It’s about knowing what’s happening next week, next month, next year. The retail sector never sleeps.
With a rapidly evolving and highly competitive landscape, retail brands must think smart to stay one step ahead. With the help of social listening, retailers across the world are making better decisions every day.
How can social listening inform your marketing strategy?
By exploring consumer passions, perceptions and concerns, brands can tailor their messaging to connect with their audiences on a deeper level.
Nike used social listening to inspire their “Unlimited You” campaign. Thanks to listening, the brand was able to resonate with consumers by homing in on their feelings around the inability to overcome obstacles to reach their goals.
Following the campaign, Nike saw a notable spike in online mentions and an impressive rise in positive conversation sentiment to 93%.
Waiting 24 hours for an email reply is no longer acceptable. Search Engine Watch claims that 53% of customers tagging a brand on Twitter expect a reply within the hour.
And a poor reaction time has a hugely negative impact.
26% of respondents surveyed would escalate their concern through other sources of information and 29% admit to sharing their unpleasant experience with family and friends. In the age of reviews and recommendations, this is detrimental to brands, particularly in the retail sector.
Social listening offers businesses the opportunity to not only be reactive but proactive.
Brands can set up alerts to manage crises and moreover – detect crises ahead of time. They can monitor conversation to understand the common complaints and adapt communication strategies accordingly.
As marketing and communications become more personalised, brands must build strong relationships with their consumer base, and social media is the prime platform for doing so. In fact, 90% of customers can be retained through good customer service.
Social media offers consumers a voice that will be heard. While this may concern some companies, with an effective communications strategy it becomes an opportunity. More than double the number of consumers use Twitter to advocate brands than to complain.
For retailers, owning social media accounts and not implementing social listening is the same as sharing a customer survey and not reading the answers.
Influencer Marketing is one of the most used industry buzz words of today.
Discount codes, branded hashtags, product placement, handle tagging; the possibility to gain visibility through influencer marketing is infinite. However, with an ever-expanding network of influencers, finding the right influencer is a challenge.
A study by Markerly recommends using a series of industry-relevant micro influencers (10,000 – 100,000 followers) not a super-influencer. While a social star with two million followers will reach more consumers, 90% of their audience may not engage because the content is irrelevant.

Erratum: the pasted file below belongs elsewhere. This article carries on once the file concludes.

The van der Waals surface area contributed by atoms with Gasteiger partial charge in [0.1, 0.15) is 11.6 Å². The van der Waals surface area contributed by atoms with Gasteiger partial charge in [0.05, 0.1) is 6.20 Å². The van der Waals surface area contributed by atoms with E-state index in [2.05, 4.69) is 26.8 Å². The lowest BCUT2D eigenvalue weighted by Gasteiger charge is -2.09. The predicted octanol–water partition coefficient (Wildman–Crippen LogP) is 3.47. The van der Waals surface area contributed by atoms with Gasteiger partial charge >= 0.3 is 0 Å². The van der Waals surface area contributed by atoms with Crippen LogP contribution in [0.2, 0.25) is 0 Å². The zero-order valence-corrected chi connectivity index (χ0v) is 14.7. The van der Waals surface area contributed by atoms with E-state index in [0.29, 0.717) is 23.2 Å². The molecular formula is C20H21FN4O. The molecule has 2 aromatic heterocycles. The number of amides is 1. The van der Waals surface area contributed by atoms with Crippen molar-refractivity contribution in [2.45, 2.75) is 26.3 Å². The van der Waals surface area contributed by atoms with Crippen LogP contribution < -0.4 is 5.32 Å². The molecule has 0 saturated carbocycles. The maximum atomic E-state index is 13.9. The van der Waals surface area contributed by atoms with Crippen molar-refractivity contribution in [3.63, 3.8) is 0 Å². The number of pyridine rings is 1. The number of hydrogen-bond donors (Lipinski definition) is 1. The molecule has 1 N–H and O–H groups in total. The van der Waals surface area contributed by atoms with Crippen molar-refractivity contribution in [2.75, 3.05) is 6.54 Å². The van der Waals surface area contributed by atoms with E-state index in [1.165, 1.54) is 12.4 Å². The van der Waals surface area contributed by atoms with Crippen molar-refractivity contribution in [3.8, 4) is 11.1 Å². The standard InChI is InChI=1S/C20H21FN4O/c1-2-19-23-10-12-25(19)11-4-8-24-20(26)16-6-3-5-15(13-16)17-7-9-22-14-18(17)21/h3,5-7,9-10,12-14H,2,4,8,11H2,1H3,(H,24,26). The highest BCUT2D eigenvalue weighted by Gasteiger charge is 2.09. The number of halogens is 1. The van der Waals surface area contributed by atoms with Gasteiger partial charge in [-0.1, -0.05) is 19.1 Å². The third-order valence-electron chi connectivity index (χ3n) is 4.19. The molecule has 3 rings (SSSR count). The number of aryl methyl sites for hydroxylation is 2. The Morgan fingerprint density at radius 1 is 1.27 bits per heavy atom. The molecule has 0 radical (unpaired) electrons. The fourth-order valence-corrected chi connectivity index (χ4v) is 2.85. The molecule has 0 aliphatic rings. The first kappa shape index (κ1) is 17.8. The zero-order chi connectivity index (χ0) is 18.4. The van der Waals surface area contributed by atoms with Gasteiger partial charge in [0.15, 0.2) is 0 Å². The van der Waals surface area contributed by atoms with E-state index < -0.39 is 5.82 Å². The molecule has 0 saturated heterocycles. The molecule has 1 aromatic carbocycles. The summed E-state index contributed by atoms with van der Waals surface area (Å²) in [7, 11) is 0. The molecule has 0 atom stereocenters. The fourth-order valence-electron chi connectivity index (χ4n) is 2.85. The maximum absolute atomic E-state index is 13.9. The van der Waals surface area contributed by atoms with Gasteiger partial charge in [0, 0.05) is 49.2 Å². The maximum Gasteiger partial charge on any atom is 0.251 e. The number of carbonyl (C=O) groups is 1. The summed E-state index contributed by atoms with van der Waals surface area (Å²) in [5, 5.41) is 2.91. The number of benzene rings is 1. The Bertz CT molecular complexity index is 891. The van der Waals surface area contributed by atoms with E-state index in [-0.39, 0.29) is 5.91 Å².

“We see micro-influencers get an average of two-to-five times more organic engagement per Instagram post, compared to those with more than 100,000 followers.”[Chris Gonzalez, CEO of Gnack – a social ad platform]
While engagement rates are interesting, it is imperative that retailers identify influencers by looking beyond engagement and follower credentials. Authenticity is critical to successful influencer campaigns. Brands must detect influencers that are relevant and trusted within their space. To assess authenticity, businesses can investigate several elements to ultimately ensure an effective campaign with hard conversions. All thanks to social listening tools.
For an industry driven by the opinions and views of the public, monitoring conversation is essential to product innovation.
Succeeding in a crowded marketplace means developing a product that outperforms that of competitors. Something that exceeds consumer expectation. For businesses that believe in the importance of product development, social media is a crucial source of insight and feedback. It represents the largest focus group in the world.
With the help of Linkfluence, a global cosmetics retailer explored the Korean social web to aid product development. The investigation included analysis of: content posted and shared, brand interactions, consumer behaviours, product feedback, application methods, trend drivers and evolution.
The result: development and launch of a brand new matte lipstick – our client was the first brand to respond to this consumer trend in Korea.
Catch the full case study here.
Delve deeper into audience profiling by going beyond core demographic data such as age and gender… By extracting job titles and exploring interests, brands can comprehensively profile their different audiences and drive targeted campaigns.
Radarly, our social listening platform, offers the ability to analyse audiences by location too. By filtering content based on location data, retailers can investigate the emotional triggers of different communities.
In 2016 we analysed Retailer Christmas Ads and explored regional reactions. Kevin the Carrot, the comical Aldi series, particularly suited the Scouse humour – the city of Liverpool discussed this advert substantially more than the other Christmas ads. Whereas, the city of London reacted more positively to #bustertheboxer by John Lewis.
Retailers can also use geographic data to understand consumer preferences and the perceptions of price and promotions in different areas to feed local sales strategies.
Would you like to find out more? Please get in touch!